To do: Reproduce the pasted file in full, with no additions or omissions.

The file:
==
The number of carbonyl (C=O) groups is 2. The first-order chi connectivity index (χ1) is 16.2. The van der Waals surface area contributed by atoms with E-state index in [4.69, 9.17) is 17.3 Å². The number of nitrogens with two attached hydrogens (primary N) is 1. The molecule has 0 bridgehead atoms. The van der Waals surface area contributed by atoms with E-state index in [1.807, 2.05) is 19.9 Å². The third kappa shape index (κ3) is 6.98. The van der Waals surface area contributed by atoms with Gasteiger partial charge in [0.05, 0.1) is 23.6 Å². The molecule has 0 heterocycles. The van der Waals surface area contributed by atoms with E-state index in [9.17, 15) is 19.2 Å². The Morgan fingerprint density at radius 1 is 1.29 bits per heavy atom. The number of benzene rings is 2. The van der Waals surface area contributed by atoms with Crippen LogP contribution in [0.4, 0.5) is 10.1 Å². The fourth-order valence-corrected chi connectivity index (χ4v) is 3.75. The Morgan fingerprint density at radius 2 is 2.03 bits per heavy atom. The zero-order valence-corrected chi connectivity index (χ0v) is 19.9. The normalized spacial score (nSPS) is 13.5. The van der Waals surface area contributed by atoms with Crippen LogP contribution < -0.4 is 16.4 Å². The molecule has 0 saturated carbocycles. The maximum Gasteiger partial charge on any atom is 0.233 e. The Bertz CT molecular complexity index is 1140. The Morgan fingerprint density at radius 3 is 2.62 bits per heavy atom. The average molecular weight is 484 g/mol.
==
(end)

The number of carbonyl (C=O) groups is 2. The first-order chi connectivity index (χ1) is 16.2. The van der Waals surface area contributed by atoms with E-state index in [4.69, 9.17) is 17.3 Å². The number of nitrogens with two attached hydrogens (primary N) is 1. The molecule has 0 bridgehead atoms. The van der Waals surface area contributed by atoms with E-state index in [1.807, 2.05) is 19.9 Å². The third kappa shape index (κ3) is 6.98. The van der Waals surface area contributed by atoms with Gasteiger partial charge in [0.05, 0.1) is 23.6 Å². The molecule has 0 heterocycles. The van der Waals surface area contributed by atoms with E-state index in [9.17, 15) is 19.2 Å². The Morgan fingerprint density at radius 1 is 1.29 bits per heavy atom. The number of benzene rings is 2. The van der Waals surface area contributed by atoms with Crippen LogP contribution in [0.4, 0.5) is 10.1 Å². The fourth-order valence-corrected chi connectivity index (χ4v) is 3.75. The Morgan fingerprint density at radius 2 is 2.03 bits per heavy atom. The zero-order valence-corrected chi connectivity index (χ0v) is 19.9. The normalized spacial score (nSPS) is 13.5. The van der Waals surface area contributed by atoms with Crippen LogP contribution < -0.4 is 16.4 Å². The molecule has 0 saturated carbocycles. The maximum Gasteiger partial charge on any atom is 0.233 e. The Bertz CT molecular complexity index is 1140. The Morgan fingerprint density at radius 3 is 2.62 bits per heavy atom. The average molecular weight is 484 g/mol.